INSTITUTIONAL DELIVERY SERVICES UTILIZATION BY WOMEN OF CHILDBEARING AGE IN SOUTH WEST SHOWA ZONE, OROMIA REGION

Authors

  • Assefa Seme Addis Ababa University
  • Abera Seifu South West Showa Health Department

Abstract

Introduction: Institutional delivery is very low in Ethiopia, particularly in Oromia where less than one-third of antenatal care attendees utilize the services. This study assessed the magnitude of institutional delivery and associated factors in South West Showa Zone of Oromia.

Methods: A cross-sectional community based study was conducted in 2010. A stratified cluster sampling technique used to select study districts, villages and households. Four hundred thirty childbearing women with at least one birth in the past 5 years preceding the survey were interviewed. Qualitative study method was employed to supplement the quantitative data. Data analyses were done using SPSS v15. Frequency tables and percentages were used to describe study population. Association of independent variables with outcome variable was measured using odds ratio with 95% confidence interval. Multivariate logistic regression analysis was run to control for confounding variables.

Results: Eighty percent (344) respondents were from rural. Mean age of the women was 28.8 (±6.6). Most (70.5%) respondents and 39% of their husbands were uneducated. A quarter of them delivered at health institutions over five years preceding the survey. In a regression model with maternal age, residence, maternal and paternal education, all were significantly associated with use of institutional delivery services. Obstetric factors have also showed a statistically significant association. The qualitative findings revealed that trust in traditional birth attendants and health workers’ negative attitude were among the reasons for not delivering at health institutions.

Conclusion: Institutional delivery service utilization in the zone is affected by maternal and paternal education, ANC attendance and duration of labor. Traditional beliefs and health workers’ negative attitude were among the identified barriers. Multiple interventions involving community, service providers and health system are recommended.

 

Key words: Institutional delivery, antenatal care, Oromia

 

Author Biographies

Assefa Seme, Addis Ababa University

Associate Professor 
Department of Reproductive Health and Health Service Management
School of Public Health, College of Health Sciences
Addis Ababa University

Abera Seifu, South West Showa Health Department

Head, South Showa Health Department

References

The World Report 2005: Make every mother and child count. WHO 2005

Maternal mortality in 2005: Estimates developed by WHO, UNICEF, UNFPA and the World Bank. WHO 2007

Identifying priorities for child health research to achieve Millennium Development Goal. Consultation Proceedings, Geneva, 26–27 March 2009.

Alemayehu S, Teferra F, Mazengia A, Solomon M. Institutional delivery service utilization and associated factors among mothers who gave birth in the last 12 months in Sekela District, North West of Ethiopia: A community - based cross sectional study. BMC Pregnancy and Childbirth 2012;12:74

Amano et al. Institutional delivery service utilization in Munisa Woreda, South East Ethiopia: a community based cross-sectional study. BMC Pregnancy and Childbirth 2012;12:105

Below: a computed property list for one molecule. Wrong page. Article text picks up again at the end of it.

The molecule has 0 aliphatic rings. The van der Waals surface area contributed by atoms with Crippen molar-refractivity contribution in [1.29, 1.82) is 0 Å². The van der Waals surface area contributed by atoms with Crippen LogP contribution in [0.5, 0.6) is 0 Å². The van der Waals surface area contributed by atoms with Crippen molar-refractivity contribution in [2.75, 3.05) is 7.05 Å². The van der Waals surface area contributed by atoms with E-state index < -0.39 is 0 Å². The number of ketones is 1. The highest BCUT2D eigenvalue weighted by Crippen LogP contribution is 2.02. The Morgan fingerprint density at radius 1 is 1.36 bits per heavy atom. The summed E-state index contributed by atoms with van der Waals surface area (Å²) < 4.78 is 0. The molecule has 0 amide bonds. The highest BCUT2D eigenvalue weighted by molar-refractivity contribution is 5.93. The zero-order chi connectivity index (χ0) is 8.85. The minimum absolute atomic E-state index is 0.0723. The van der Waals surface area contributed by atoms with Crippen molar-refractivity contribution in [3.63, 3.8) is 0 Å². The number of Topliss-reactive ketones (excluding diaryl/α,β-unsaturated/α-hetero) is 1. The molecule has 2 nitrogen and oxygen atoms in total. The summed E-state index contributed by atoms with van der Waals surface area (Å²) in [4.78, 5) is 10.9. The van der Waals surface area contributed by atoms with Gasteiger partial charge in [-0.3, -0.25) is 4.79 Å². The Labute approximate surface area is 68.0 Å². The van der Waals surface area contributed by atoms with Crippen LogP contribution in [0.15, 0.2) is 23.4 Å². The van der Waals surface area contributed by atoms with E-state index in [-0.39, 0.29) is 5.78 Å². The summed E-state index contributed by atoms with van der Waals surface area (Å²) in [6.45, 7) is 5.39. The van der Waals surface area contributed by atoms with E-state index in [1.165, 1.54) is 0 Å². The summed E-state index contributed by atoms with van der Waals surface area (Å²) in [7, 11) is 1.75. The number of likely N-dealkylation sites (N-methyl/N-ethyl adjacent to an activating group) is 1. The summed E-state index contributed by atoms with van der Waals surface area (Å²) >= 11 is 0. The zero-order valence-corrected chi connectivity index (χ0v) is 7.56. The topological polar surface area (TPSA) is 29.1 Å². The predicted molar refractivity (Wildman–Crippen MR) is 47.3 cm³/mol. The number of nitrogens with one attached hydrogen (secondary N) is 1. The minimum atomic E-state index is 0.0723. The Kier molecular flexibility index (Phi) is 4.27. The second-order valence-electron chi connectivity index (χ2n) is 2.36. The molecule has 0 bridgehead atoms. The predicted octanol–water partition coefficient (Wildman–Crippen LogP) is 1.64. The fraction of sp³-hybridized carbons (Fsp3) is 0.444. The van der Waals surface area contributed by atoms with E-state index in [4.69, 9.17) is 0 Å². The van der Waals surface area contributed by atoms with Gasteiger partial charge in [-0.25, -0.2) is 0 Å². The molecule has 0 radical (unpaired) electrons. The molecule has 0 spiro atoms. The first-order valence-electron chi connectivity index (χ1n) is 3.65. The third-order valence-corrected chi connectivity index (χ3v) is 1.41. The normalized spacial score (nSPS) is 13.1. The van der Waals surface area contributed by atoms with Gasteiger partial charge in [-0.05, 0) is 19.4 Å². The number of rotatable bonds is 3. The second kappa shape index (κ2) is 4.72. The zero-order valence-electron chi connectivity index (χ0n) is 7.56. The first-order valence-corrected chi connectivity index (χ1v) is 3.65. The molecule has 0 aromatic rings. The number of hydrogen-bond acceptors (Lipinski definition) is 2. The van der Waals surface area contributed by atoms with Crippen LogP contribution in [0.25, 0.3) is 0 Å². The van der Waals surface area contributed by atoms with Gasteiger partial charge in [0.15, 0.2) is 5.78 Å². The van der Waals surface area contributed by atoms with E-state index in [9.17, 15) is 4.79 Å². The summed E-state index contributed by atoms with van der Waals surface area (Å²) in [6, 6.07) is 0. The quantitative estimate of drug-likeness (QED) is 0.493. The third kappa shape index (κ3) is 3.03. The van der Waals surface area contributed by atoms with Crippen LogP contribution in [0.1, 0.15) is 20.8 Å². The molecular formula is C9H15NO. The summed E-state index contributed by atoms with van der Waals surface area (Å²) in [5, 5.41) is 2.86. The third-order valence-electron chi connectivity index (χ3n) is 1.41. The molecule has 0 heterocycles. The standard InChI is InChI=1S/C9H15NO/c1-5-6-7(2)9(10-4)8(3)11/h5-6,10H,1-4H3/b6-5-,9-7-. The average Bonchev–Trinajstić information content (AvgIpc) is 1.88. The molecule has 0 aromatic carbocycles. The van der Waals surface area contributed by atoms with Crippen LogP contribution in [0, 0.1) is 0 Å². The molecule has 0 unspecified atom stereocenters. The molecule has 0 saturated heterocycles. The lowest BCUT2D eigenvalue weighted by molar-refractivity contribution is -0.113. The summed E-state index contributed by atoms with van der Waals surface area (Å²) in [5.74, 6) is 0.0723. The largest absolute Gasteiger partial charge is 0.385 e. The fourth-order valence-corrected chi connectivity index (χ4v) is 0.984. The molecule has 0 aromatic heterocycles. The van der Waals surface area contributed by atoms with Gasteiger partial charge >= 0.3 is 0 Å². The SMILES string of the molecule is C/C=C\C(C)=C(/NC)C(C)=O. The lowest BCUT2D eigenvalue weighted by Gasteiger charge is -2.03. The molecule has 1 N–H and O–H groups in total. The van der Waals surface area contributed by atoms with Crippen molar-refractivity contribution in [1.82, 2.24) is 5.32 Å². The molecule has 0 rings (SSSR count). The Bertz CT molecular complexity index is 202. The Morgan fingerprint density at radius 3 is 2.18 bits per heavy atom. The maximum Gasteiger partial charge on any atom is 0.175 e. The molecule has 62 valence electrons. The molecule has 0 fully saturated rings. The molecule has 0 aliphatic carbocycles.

Rahman MH, Mosley WH, Ahmed S, Akhter HH. Does service accessibility reduce socioeconomic differentials in maternity care seeking? Evidence from rural Bangladesh. J Bio Soc Sci. 2008 Jan; 40(1):19-33

Kamal M, Factors affecting utilization of maternity care services among married adolescents in Bangladesh. Asian Population Studies 2009, 5(2):153-170.

Onah HE, Ikeako LC, Iloabachie GC. Factors associated with the use of maternity services in Enugu, southeastern Nigeria. Soc Sci Med. 2006 Oct; 63(7):1870-8

Central Statistical Agency and ORC Macro. 2006. Ethiopian Demographic and Health Survey 2005. Addis Ababa, Ethiopia and Calverton, Maryland, USA: Central Statistical Agency and ORC Macro

Central Statistical Agency and ICF international 2012.

Ethiopian Demographic and Health Survey 2011. Addis Ababa, Ethiopia and Calverton, Maryland, USA: Central Statistical Agency and ICF international

Mekonen Y, Mekonen A. Utilization of Maternal Health Care Services in Ethiopia. ORC Macro Calverton, Maryland, USA November 2002.

Federal Democratic Republic of Ethiopia Population Census Commission. Summary and Statistical report of the 2007 population and housing census. December 2008, Addis Ababa

Annual Health Service Statistics report, Oromiya Regional Health Bureau. Finfinne 2001 EFY.

Nigussie M, H/Mariam D, Mitike G. Assessment of safe delivery service utilization among women of childbearing age in North Gondar zone, North West Ethiopia. Ethiop. J. Health Dev. 2004; 18(3): 145-52.

Kitui1 et al. Factors influencing place of delivery for women in Kenya: an analysis of the Kenya demographic and health survey, 2008/2009. BMC Pregnancy and Childbirth 2013, 13:40

Bimeta K, Dibaba Y, Woldeyohannes D. Determinants of maternal health care utilization in Holeta town, central Ethiopia. BMC Health Services Research 2013, 13:256

Shiferaw S, Spigt M, Godefrooij M, Melkamu Y, Tekie M. Why do women prefer home births in Ethiopia? BMC Pregnancy and Childbirth 2013, 13:5

Fantahun M, Olwit G, Shamebo D. Determinants of ANC attendance and preference of site of delivery in Addis Ababa. Ethiop J Health Dev 1992;6 (2):17-21.

Sychareun Y, Hansana V, Somphet V, Xayavong S, Phengsavanh A, Popenoe R. Reasons rural Laotians choose home deliveries over delivery at health facilities: a qualitative study. BMC Pregnancy and Childbirth 2012, 12:86

Impact of Health center availability on utilization of maternity care and pregnancy outcome in rural areas of Haryana. J. Indian MedAssoc1997;95(8):448-50.

Downloads

Published

2016-12-19

Issue

Section

Original Article